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Castle Camps was a Norman Castle located in what is now the civil parish of Castle Camps, Cambridgeshire.


Castle Camps was originally a Saxon manor, belonging to Wulfwin, a Thane of King Edward the Confessor. After the Norman invasion, William the Conqueror gave the manor to Aubrey de Vere I, ancestor to the Earls of Oxford. The castle remained in the de Vere family until 1584 when it was sold by Edward de Vere, 17th Earl of Oxford, to Thomas Skinner (d.1596), Lord Mayor of London. On 2 August 1607 it was bought by Thomas Sutton, who endowed it to Charterhouse, who in turn sold all the estate except Castle Farm and Manor in 1919. Between 1941 and 1945 a large part of the land of became an airfield.


In 1086, it was recorded in the Domesday Book:

Castle Camps [Canpas]: Robert Gernon holds 2 hides in CAMPS, and Thurstan from him. Land for 6 ploughs. In lordship 2; 8 villagers with 8 smallholders have 4 ploughs. 6 slaves; meadow for 2 ploughs; woodland, 12 pigs. Value £4; when acquired 30s; before 1066 40s. Leofsi held this land under Earl Harold [former king], and could withdraw without his permission. In CAMPS Aubrey de Vere holds 2½ hides. Land for 11 ploughs. In lordship, 1 hide and 1 virgate; 4 ploughs there. 17 villagers with 4 smallholders have 7 ploughs. 6 slaves; meadow for 3 ploughs; woodland for 500 pigs; from village grazing 8s. Total value £15, when acquired £12; before 1066 as much. Wulfwin, King Edward's thane, held this manor. Norman holds ½ hide of this land from Aubrey. Land for 1 plough; it is there. The value is and always was 40s.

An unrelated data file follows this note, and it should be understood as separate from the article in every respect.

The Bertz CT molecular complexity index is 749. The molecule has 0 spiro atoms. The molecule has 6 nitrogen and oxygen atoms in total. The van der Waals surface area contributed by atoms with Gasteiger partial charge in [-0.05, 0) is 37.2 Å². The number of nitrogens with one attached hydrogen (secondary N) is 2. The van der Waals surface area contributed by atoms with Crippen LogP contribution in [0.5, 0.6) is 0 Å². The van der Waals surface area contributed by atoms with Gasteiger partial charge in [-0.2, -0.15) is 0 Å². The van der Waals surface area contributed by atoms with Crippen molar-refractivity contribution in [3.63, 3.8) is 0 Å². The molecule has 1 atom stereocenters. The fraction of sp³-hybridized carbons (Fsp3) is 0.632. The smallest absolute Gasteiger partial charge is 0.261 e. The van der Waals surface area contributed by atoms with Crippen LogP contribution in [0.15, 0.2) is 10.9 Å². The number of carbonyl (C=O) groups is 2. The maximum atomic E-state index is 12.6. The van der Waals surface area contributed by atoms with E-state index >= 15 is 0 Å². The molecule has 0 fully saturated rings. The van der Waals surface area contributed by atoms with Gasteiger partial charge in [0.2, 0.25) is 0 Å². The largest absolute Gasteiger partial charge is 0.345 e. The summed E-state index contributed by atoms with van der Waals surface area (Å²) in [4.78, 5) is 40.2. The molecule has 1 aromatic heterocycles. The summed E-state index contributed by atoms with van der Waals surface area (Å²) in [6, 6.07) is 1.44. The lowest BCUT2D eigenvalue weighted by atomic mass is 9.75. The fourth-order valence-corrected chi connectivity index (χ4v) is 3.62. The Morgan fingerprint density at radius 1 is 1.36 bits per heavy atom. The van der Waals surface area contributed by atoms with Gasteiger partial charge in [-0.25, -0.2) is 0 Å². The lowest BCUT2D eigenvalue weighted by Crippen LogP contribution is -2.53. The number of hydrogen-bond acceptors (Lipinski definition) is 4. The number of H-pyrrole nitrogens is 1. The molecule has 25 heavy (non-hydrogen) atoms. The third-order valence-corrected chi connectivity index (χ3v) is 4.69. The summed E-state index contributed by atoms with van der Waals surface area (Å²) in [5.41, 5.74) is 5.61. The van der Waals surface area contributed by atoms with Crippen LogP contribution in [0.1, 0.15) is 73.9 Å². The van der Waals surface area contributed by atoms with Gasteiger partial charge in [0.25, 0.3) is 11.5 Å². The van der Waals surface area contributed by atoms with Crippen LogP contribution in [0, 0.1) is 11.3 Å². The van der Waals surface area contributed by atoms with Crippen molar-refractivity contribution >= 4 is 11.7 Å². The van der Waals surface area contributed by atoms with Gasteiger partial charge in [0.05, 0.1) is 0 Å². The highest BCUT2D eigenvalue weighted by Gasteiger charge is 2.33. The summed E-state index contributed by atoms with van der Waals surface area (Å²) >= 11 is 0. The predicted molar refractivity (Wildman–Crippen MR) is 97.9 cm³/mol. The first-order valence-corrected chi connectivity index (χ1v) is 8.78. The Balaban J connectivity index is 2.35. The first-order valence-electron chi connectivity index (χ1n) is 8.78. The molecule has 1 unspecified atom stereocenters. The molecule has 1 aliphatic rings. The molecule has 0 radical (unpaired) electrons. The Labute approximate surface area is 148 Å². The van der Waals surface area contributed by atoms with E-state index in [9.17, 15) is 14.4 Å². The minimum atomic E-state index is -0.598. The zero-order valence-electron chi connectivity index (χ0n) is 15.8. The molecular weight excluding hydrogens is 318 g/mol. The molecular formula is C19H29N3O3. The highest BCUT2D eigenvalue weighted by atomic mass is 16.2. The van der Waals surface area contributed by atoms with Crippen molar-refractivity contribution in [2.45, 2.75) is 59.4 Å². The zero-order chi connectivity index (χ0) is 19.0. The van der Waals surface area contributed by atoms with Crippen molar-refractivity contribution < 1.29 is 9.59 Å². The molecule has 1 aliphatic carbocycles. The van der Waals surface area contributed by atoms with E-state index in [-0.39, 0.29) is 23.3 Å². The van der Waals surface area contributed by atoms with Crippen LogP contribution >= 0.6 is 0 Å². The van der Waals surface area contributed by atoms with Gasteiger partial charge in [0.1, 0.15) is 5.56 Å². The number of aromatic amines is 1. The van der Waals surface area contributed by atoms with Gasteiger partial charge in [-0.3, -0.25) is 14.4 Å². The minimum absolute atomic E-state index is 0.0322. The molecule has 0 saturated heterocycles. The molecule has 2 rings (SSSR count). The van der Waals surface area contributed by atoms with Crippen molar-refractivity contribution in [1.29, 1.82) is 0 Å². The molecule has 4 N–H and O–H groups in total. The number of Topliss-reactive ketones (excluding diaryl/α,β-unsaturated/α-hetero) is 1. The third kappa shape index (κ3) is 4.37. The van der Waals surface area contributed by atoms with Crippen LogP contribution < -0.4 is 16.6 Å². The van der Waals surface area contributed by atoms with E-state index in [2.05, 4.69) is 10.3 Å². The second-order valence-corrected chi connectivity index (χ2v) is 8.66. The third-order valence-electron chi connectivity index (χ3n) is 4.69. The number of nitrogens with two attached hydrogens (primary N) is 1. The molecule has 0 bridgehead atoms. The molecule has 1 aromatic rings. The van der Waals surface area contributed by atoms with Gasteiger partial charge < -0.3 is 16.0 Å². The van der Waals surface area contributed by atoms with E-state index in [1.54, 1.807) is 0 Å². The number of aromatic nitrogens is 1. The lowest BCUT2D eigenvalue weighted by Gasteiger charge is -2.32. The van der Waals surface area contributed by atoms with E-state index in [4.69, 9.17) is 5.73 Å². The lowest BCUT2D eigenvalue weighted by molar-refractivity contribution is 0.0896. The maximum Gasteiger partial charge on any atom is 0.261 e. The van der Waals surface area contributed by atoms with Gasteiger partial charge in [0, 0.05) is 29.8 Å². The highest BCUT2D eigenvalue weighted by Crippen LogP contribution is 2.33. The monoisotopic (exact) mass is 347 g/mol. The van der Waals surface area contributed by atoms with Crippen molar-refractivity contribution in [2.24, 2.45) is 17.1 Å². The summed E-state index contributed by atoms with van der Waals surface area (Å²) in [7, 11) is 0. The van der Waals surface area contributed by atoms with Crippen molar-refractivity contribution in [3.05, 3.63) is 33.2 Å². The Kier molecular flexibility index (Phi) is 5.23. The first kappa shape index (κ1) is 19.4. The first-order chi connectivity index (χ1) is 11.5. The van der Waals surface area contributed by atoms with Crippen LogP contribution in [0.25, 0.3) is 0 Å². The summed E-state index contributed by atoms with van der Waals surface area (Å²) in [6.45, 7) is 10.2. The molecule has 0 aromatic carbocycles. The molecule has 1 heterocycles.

The Inquisitio Comitatus Cantabrigiensis, however, stated that there was land for 12 ploughs; 20 head of cattle, 134 sheep, 43 pigs, 50 goats, 2 horses; and that Norman holds ½ hide from Aubrey separate from the 2½ hides, making up part of a five-hide assessment.

Aubrey de Vere I may have fortified the manor house or ordered a Motte-and-bailey castle constructed, although the castle could date from the twelfth century. In the later twelfth century it would have been the largest fortress in the county of Cambridgeshire and was notable for its small bailey and the size of its motte, whose flat top covered just over an acre. There are records of work being carried out in the castle between 1265 and 1331, and it has been suggested that this could refer to the construction of the new bailey.

In the late 15th century, a four-story brick tower was attached to the castle. The brick tower remained until 1779 when it was blown down by a high wind. The manor house was rebuilt in the 16th century, but fell down in 1738. Part of the back wall was then used in the construction of a smaller farmhouse, called Castle Farm. Most of this wall still stands. About this time a sketch was made of the Castle by S H Buck, dated 1731.

No warfare was recorded here; though justices of the peace were driven away by force of arms in 1526, during quarrels between a dowager countess and the new earl.


The only remains of the Norman Castle which still exist above ground is a piece of rubble in the yard to the south of the present farmhouse and Earthworks. It is a Scheduled Monument.

The highest point in the parish is at Wigmore Pond at 415' ASL.

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